The 2002 Formula One season may have been largely desultory, for many reasons, but for me it had its moments. Take Monza. I as good as knew that I was boarding yet another flight to witness yet another Ferrari victory, but John Prescott will be on nodding terms with his mother tongue before Monza loses its appeal for me. Denis Jenkinson always said that if he were allowed to attend only one race a year, it would be the Italian Grand Prix, and I feel the same way.
In September, we duly witnessed another Maranello 1-2, or rather, 2-1 in this case, for Rubens Barrichello was allowed to finish in front of Michael Schumacher — but if the race itself were of little interest, my Monza weekend was already a success, for on the Saturday I spent the best part of an hour with Froilan Gonzalez. Gonzalez, of course, was the first man to win a world championship grand prix in a Ferrari, at Silverstone in 1951, and his face cracked into a beam when I told him that I had been there. It was the first race to which I was ever taken and, being but five at the time, I don’t remember a lot about it. Therefore, when recently someone asked me which was the first grand prix I had been to,! told a white lie, because the ’55 race, at Aintree, is the first of which I have clear memories.
In point of fact, the result of this particular British GP was every bit as predictable as any in the 2002 season, in that, barring an Act of God, a Mercedes victory was guaranteed, almost certainly with Juan Manuel Fangio in the winning car.
My father, though, had a suspicion that, this being Britain, Mercedes team boss Alfred Neubauer might prefer to see Stirling Moss first over the line, pointing out that the year before, in the non-championship race at Avus, Karl Kling had finished ahead of Fangio. My dad, resolutely unworldly in commercial matters, probably never gave a thought to marketing; simply put, a Moss win at Aintree would be popular with the home crowd, just as Kling’s victory at Avus had gone down well with Berliners. That was his theory, anyway.
So off we went to Aintree, early on a scorching Saturday morning in July, and on the old East Lancashire Road we were passed, I remember, by an HWM-Jaguar, driven at considerable speed by George Abecassis, wearing goggles, but no helmet. I always loved to see a racing car on the road. This was going to be some day…
Strange the things from childhood that stick in the mind. In those days, you could park dose to the fence, and the idea was that the space in front of the car was then yours for the day.
Remarkably enough, it was respected, too. You put down a rug, with your picnic stuff on it, and knew it would not be trampled underfoot.
The first race, due to start at 11, was the 500cc F3 event, and as we waited in the sun, protesters against capital punishment moved among us with their placards: a few days before, Ruth Ellis had been hanged for the murder of a playboy racing driver, David Blakely. There was little commotion among the spectators, though; this was England in the ’50s, after all.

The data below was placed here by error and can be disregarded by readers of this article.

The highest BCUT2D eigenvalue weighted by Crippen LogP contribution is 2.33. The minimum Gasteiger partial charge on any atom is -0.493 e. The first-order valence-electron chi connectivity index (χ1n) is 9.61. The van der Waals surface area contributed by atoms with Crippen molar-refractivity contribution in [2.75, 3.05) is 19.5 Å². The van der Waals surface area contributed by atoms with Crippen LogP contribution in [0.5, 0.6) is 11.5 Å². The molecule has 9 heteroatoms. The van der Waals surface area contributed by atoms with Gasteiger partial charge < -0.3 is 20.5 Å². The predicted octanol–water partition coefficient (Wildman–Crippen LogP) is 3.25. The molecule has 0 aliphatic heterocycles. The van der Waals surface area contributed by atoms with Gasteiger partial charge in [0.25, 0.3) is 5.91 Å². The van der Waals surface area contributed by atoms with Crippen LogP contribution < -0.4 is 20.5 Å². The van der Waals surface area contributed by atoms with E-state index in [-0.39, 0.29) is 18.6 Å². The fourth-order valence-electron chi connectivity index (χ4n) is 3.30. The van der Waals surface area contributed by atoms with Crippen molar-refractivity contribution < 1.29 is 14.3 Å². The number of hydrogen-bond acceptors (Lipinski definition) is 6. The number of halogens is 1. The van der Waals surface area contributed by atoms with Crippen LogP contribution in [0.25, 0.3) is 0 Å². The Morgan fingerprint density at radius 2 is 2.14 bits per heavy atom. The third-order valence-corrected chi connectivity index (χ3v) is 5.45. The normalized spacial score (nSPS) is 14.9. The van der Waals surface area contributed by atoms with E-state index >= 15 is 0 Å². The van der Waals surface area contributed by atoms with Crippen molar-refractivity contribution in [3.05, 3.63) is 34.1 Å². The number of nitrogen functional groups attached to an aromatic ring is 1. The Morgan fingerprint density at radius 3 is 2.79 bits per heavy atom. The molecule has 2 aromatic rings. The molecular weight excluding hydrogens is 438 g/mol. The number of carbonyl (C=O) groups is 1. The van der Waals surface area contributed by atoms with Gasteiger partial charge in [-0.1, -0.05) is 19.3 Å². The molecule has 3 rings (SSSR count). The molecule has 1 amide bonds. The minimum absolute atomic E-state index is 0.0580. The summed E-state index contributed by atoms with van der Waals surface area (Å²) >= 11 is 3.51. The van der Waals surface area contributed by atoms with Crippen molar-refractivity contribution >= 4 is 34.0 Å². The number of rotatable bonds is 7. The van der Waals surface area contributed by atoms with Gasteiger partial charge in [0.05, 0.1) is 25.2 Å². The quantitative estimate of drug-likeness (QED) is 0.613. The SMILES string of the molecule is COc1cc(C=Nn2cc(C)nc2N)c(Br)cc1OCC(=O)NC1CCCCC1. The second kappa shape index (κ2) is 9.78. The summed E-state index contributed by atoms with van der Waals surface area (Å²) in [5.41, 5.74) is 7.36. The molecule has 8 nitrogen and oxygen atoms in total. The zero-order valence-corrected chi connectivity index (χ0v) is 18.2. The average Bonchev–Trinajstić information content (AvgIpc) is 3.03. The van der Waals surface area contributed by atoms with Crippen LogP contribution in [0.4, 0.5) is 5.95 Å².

After the F3 race (won by Jim Russell), we had the sportscars (Roy Salvadori heading an Aston Martin 1-2-3-4), and then, at 2.30, the British Grand Prix. The man responsible for the programme notes was clearly not one to stick his neck out. “Motor races seldom run to form,” he wrote, “but logically the silver-grey Mercedes should win.”
Mercedes had returned to racing the previous year, and any doubts about their ability to be competitive, after a very lengthy absence, were dispelled at the first race, at Reims: Fangio and Kling finished 1-2, a tenth of a second apart, with no-one else on the same lap. Thereafter, Fangio won the German, Swiss and Italian grands prix, and went on to the second of his five world championships. Only at Silverstone — the open-wheel W196 had not yet appeared, and the ‘streamliner’ proved unsuitable for the hack — and in Spain, where Juan Manuel finished third (engine overheating after a spectator’s newspaper had got jammed in the radiator), did Mercedes fail to win.
What the Barcelona race revealed, though, was that if Fangio had a problem of any kind, the team lacked another driver capable of stepping up to the plate. Thus Neubauer signed young Moss for 1955, while Kling was also retained, now the third driver.
Following the dreadful accident at Le Mans in 1955, several grands prix were cancelled, and that left the British as one of only three races to take place after June. Already Fangio had won at Buenos Aires, Spa and Zandvoort, and was comfortably on course for another title. Only at Monte Carlo had Mercedes contrived to lose, Fangio and Moss both retiring.